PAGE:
Helping Fathers Modify Existing Family Law Orders

The courts understand that financial and social circumstances change in people's lives. If you are the noncustodial parent of a child and can no longer meet the original terms of your custody, visitation and child support order, you have the right to pursue a modification through the courts.

DO NOT TRY TO WORK OUT AN INFORMAL ARRANGEMENT WITH THE CUSTODIAL PARENT. It is critically important to have the courts officially modify your court order. Informal agreements typically work for awhile, but often fall apart. You will not have a legal leg to stand on if the custodial parent backs out of the agreement.

Modifications can be made for a number of reasons, including:

  • Loss of job
  • The custodial parent's financial needs for day care expenses change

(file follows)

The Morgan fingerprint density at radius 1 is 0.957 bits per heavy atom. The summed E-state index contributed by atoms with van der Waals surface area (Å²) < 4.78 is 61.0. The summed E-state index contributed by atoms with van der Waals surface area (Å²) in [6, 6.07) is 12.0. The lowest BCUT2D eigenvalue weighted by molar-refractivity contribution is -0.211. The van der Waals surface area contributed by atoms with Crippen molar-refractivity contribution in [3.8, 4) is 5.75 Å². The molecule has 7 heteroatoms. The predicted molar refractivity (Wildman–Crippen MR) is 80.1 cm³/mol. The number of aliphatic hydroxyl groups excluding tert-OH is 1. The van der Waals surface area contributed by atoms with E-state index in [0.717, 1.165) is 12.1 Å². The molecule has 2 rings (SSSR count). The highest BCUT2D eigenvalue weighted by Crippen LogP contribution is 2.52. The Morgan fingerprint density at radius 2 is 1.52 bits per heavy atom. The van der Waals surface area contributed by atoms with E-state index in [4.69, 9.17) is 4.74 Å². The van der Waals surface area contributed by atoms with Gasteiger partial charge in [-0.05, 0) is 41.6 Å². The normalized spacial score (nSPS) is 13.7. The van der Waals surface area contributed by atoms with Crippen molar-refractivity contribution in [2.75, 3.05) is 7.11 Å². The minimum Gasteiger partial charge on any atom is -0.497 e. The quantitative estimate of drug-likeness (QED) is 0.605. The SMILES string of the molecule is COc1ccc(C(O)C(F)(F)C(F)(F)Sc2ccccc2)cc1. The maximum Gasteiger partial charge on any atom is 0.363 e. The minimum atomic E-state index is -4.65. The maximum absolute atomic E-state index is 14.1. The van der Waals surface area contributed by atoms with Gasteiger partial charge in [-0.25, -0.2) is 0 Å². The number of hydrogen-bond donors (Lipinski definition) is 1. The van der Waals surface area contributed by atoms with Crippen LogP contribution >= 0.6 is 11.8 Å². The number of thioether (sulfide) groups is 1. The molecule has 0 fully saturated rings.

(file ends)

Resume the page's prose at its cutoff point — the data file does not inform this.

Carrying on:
• The mother's moving out of the immediate geographic area with the child
  • New job requiring significant change in commute or long-distance travel
  • Change in work shift
  • Deployment for military service
  • Teenage child requests change because of social schedule

Changed Circumstances And The Rights Of Fathers

Most fathers understand that their infant child needs to spend the majority of time with their mother. Court parenting schedules often reflect an imbalance in the time a father gets to spend with the child. As the child becomes a toddler, however, the father has a right to expand the amount of parenting time. If you feel your child is at the age when he or she will benefit from additional time with dad, it is time to discuss modifying your original court order.

Contact

If you need to discuss an enforcement issue with an attorney or need to change your original court order, it is important to work through the courts. That starts by hiring an experienced Georgia fathers' rights lawyer. To reach Marsh & Frost, at our Marietta office, call 678-383-4953 or toll free at 866-920-4494. You can also send an email explaining your circumstances.